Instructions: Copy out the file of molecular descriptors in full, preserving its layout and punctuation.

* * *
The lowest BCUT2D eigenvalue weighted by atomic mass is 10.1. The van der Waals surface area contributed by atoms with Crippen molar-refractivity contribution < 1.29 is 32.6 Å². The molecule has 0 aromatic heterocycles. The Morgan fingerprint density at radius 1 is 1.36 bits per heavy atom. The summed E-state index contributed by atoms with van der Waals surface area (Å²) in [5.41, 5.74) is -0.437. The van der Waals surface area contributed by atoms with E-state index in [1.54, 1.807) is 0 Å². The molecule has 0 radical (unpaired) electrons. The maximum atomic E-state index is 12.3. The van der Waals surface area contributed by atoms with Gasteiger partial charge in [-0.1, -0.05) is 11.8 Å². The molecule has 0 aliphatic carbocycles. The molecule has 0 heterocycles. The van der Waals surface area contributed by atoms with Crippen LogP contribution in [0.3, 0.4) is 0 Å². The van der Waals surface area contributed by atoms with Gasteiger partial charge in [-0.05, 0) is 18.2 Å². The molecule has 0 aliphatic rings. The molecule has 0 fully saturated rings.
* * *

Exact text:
The lowest BCUT2D eigenvalue weighted by atomic mass is 10.1. The van der Waals surface area contributed by atoms with Crippen molar-refractivity contribution < 1.29 is 32.6 Å². The molecule has 0 aromatic heterocycles. The Morgan fingerprint density at radius 1 is 1.36 bits per heavy atom. The summed E-state index contributed by atoms with van der Waals surface area (Å²) in [5.41, 5.74) is -0.437. The van der Waals surface area contributed by atoms with E-state index in [1.54, 1.807) is 0 Å². The molecule has 0 radical (unpaired) electrons. The maximum atomic E-state index is 12.3. The van der Waals surface area contributed by atoms with Gasteiger partial charge in [-0.1, -0.05) is 11.8 Å². The molecule has 0 aliphatic carbocycles. The molecule has 0 heterocycles. The van der Waals surface area contributed by atoms with Crippen LogP contribution in [0.3, 0.4) is 0 Å². The van der Waals surface area contributed by atoms with Gasteiger partial charge in [-0.05, 0) is 18.2 Å². The molecule has 0 aliphatic rings. The molecule has 0 fully saturated rings.